All of our other business functions are covered with Linux. On the desktop, we use Moneydance for accounting. We use Microsoft Word under the CodeWeavers CrossOver Office, and OpenOffice.org for spreadsheets and presentations. We use the GIMP for graphics and Quanta and Bluefish for editing Web pages. We prepare our payroll with PayCycle. On the server side we keep media lists on MySQL using the phpMyAdmin front end. We wish we had an Access-like front end to MySQL so we could quickly write more complex apps. Finally, we use our own Jaya123 Web service to run order entry, reporting, and invoicing.
However, there was no acceptable way to do taxes on Linux. The software we tried did not run well under CrossOver Office, Wine, or Win2Lin.
This year we did our personal taxes online using TaxAct. For our corporate 1120 forms we used the IRS fill-in forms with the new Adobe Reader 7.0 for Linux. This was not as optimal as using tax software, but small corporate taxes are easy, and preparing them via fill-in forms was not difficult. Maybe next year there will be an online service for small business 1120 forms that works with Firefox under Linux; today most require Internet Explorer.
One great wish is for an Access-like front end to MySQL where we could put up quick-and-dirty data entry forms and create reports. Linux really needs a good (and inexpensive) report generator (like the proprietary Crystal Reports). Rekall, knoda, and others are works in progress and don't come close to the robustness of Access. We can do a lot with phpMyAdmin, but it's not the same. We miss being able to program a GUI application in a few hours using a really good IDE.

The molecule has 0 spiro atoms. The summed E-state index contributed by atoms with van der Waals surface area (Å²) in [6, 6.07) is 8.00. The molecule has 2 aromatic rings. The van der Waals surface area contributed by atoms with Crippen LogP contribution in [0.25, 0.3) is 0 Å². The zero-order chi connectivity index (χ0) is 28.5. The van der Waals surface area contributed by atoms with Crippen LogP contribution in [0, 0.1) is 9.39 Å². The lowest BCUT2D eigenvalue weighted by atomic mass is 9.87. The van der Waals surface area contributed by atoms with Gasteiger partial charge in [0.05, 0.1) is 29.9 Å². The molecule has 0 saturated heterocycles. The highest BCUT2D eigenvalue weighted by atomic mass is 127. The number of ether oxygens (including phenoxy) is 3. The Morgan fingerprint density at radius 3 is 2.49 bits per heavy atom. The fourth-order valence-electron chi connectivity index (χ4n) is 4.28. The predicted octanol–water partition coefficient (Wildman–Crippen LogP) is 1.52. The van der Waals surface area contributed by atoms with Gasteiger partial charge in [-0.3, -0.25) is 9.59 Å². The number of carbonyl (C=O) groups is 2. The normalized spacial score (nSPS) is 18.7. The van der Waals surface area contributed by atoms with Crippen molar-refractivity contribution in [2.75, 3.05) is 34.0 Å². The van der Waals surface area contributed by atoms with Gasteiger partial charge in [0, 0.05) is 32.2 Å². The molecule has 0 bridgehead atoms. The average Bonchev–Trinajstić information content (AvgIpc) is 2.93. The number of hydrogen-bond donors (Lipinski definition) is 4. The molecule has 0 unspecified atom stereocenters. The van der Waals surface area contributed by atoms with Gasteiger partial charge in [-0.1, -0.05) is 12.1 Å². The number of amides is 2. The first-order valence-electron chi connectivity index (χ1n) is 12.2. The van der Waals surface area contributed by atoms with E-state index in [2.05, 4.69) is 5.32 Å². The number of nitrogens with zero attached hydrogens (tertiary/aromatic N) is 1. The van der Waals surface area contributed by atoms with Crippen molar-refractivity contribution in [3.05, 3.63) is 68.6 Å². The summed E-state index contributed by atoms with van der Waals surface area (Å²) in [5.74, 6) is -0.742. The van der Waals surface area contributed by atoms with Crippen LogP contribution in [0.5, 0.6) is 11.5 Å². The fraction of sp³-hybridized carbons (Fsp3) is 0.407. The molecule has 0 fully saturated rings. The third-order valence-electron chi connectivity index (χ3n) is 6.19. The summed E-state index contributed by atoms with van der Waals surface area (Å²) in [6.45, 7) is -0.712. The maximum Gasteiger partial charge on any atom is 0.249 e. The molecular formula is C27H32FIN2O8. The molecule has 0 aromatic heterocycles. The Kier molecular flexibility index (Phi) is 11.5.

Our business is not that different from most others. We have products (books), services (consulting), and employees. If we can go Windowless, others can as well.
Oh, and let me tell you how many times we had to reboot, how many viruses we got, and how much adware and spyware we were infected with. Can you spell Z-E-R-O?
This was the first time we've been able to go a full year without booting Windows. Linux has been slow in coming to the small business sector, but it's almost here now. If we can get a good report writer and database front end (maybe in the new OpenOffice 2.0?) there could be a real contest between Windows and Linux.
Alan Canton is the president of Adams-Blake Company of Fair
Oaks, Calif., which provides the JAYA123 Web-based back office
application for small and mid-size businesses.